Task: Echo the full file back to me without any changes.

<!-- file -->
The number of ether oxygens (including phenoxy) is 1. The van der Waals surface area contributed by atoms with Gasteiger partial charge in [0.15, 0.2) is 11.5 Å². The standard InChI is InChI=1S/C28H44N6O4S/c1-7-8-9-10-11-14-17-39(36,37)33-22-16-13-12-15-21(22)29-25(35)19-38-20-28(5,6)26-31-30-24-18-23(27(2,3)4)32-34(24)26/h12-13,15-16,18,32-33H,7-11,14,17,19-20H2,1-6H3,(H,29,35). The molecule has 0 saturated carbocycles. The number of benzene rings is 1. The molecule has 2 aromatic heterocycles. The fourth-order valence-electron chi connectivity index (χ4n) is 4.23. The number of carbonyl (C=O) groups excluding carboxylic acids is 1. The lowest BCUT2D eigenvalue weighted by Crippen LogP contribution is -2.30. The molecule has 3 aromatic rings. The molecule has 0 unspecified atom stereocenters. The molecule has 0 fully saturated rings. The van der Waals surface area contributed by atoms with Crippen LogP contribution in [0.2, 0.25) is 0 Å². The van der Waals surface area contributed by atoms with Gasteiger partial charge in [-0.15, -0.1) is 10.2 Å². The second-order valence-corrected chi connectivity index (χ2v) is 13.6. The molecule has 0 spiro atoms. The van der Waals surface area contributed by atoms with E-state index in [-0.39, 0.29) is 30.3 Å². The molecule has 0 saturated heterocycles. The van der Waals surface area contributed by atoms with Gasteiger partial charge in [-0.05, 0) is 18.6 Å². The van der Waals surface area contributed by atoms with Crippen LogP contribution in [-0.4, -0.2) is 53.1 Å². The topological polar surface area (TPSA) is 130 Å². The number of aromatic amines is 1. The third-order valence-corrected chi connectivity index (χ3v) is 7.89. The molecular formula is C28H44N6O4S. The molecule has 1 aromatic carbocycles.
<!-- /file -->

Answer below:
The number of ether oxygens (including phenoxy) is 1. The van der Waals surface area contributed by atoms with Gasteiger partial charge in [0.15, 0.2) is 11.5 Å². The standard InChI is InChI=1S/C28H44N6O4S/c1-7-8-9-10-11-14-17-39(36,37)33-22-16-13-12-15-21(22)29-25(35)19-38-20-28(5,6)26-31-30-24-18-23(27(2,3)4)32-34(24)26/h12-13,15-16,18,32-33H,7-11,14,17,19-20H2,1-6H3,(H,29,35). The molecule has 0 saturated carbocycles. The number of benzene rings is 1. The molecule has 2 aromatic heterocycles. The fourth-order valence-electron chi connectivity index (χ4n) is 4.23. The number of carbonyl (C=O) groups excluding carboxylic acids is 1. The lowest BCUT2D eigenvalue weighted by Crippen LogP contribution is -2.30. The molecule has 3 aromatic rings. The molecule has 0 unspecified atom stereocenters. The molecule has 0 fully saturated rings. The van der Waals surface area contributed by atoms with Crippen LogP contribution in [0.2, 0.25) is 0 Å². The van der Waals surface area contributed by atoms with Gasteiger partial charge in [-0.15, -0.1) is 10.2 Å². The second-order valence-corrected chi connectivity index (χ2v) is 13.6. The molecule has 0 spiro atoms. The van der Waals surface area contributed by atoms with E-state index in [-0.39, 0.29) is 30.3 Å². The molecule has 0 saturated heterocycles. The van der Waals surface area contributed by atoms with Gasteiger partial charge in [-0.05, 0) is 18.6 Å². The van der Waals surface area contributed by atoms with Crippen LogP contribution in [-0.4, -0.2) is 53.1 Å². The topological polar surface area (TPSA) is 130 Å². The number of aromatic amines is 1. The third-order valence-corrected chi connectivity index (χ3v) is 7.89. The molecular formula is C28H44N6O4S. The molecule has 1 aromatic carbocycles.